Sharing this corner of the world with you takes the effort of many. It starts with folks who make and do amazing things from a 15 year old artist to my mom’s hack of Gmail to IBM’s researchers who built a thinking computer in Watson. While Techlife shares some things you have seen, and some you haven’t the goal is always the same giving some focus to these talented people and their efforts. It’s great when organizations get behind sharing too. Often they do it to showcase their own wares, while providing a spotlight on the exceptional. So for all the print and mobile readers, spend some time with “GL doesn’t stand for Good Lookin’ but it could” in a full screen browser, it’s worth it.

Made to showcase Google’s Chrome browser and the advanced features it can support, Chrome Experiments is a site with a curated “best of the best in cool” all showing off user-submitted works. (Techlife ran some tests and some of the developers were kind of enough to still play nice with others, so the latest Microsoft Internet Explorer, Firefox or Opera Browser might work just as well.)  In just over18 months the site has posted 277 works, starting with the first one “BallDroppings” by Josh Nimoy which has gotten nearly 5 stars from over 1500 people. It reminds me a lot of Line Rider.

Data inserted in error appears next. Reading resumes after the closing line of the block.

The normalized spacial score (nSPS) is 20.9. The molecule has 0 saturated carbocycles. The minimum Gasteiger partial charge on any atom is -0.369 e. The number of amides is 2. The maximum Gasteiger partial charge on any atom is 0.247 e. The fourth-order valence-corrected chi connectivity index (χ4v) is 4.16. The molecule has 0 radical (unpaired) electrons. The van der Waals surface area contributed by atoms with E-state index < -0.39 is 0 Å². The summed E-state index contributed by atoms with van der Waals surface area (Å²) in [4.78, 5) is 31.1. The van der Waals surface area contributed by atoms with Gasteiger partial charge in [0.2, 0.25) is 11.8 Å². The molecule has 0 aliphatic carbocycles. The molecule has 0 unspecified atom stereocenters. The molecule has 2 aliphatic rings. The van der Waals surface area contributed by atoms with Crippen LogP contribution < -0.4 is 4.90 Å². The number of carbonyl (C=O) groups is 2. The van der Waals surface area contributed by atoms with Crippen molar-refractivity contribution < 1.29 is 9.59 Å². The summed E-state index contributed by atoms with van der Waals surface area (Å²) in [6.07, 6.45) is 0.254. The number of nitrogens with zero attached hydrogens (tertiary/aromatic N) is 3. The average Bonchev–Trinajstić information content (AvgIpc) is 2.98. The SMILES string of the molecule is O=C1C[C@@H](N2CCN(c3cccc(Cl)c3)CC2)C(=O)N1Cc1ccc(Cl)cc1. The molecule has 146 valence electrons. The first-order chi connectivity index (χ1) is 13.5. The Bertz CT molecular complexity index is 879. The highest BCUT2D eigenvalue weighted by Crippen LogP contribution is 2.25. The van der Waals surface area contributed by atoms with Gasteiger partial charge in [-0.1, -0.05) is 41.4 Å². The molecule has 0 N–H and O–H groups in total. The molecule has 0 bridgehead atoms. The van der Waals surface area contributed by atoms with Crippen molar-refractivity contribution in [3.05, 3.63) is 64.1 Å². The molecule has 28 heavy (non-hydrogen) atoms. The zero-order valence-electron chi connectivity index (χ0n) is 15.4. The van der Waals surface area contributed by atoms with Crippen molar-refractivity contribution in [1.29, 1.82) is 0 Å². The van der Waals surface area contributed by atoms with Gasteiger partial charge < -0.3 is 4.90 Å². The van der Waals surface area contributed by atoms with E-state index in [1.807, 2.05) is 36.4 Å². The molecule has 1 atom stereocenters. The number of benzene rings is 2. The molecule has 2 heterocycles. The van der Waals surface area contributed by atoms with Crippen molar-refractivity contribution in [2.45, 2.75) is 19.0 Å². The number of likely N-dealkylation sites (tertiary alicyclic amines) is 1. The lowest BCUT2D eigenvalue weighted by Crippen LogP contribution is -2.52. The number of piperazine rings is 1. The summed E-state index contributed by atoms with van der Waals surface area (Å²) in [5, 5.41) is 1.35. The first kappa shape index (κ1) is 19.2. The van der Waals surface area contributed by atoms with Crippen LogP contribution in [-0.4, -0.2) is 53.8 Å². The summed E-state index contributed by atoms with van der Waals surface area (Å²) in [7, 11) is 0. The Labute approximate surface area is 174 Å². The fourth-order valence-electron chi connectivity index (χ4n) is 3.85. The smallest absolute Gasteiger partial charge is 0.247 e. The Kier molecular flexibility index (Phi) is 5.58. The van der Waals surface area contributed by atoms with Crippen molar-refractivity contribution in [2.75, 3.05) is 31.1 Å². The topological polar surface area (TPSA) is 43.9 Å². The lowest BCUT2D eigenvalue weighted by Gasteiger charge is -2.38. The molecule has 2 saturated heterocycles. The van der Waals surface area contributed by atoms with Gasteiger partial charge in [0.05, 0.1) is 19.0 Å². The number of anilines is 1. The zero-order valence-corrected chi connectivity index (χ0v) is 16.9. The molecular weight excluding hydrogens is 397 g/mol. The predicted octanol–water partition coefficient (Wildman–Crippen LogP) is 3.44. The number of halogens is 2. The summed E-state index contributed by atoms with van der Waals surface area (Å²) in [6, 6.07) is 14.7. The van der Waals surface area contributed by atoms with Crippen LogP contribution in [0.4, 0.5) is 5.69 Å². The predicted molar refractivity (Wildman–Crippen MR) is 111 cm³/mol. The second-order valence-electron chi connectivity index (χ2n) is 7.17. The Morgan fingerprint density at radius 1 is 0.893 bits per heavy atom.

Some of the best works involve animated water you can interact with in the browser, such as “Chrysaora” by Aleksandar Rodic and “WebGL Water Simulation” by Evan Wallace.  The first is a collection of jellyfish and the second is a simple ball in pool of water. But when you consider both are using just the browser to render and animate you begin to understand the genius behind these works.

As expected there is quite a collection of games, all of which aren’t built in Flash which has been a common building block of web based games.  “Dots, the Game” by Nicolas Smith and Aviv Keshet, “Z-Type” by Dominic Szablewski, “Asteroids, Inc.” by Jarred Draney, and “Word²” by Massively Fun are all examples of the future of web gaming built right in the browser.

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The Techlife favorite of these Chrome Experiments is an interactive digital short using Arcade Fire’s “The Wilderness Downtown” by Chris Milk and Google Creative Lab. Sure the team works for Google, but it does not diminish the effort.  For online viewers we have embedded a screen capture of the interactive experiment, but trust me it doesn’t do it justice compared to typing in your own childhood address and it building a custom show for you. (Be aware not every address works.) This has taken music videos to the next evolutionary stage of development. And I like the direction.

As a final fun, enjoy the “Shaun the Sheep” by Google Chrome Team, clearly an entry by the team that has all the tricks at their disposal. They don’t disappoint.

As the future of browsing evolves into what we see here, the enjoyment and fun of even everyday work and entertainment should keep interfaces and applications from all looking and acting the same. I like the future.

*So what does GL stand for then? Nothing fancy, just “Graphics Library.”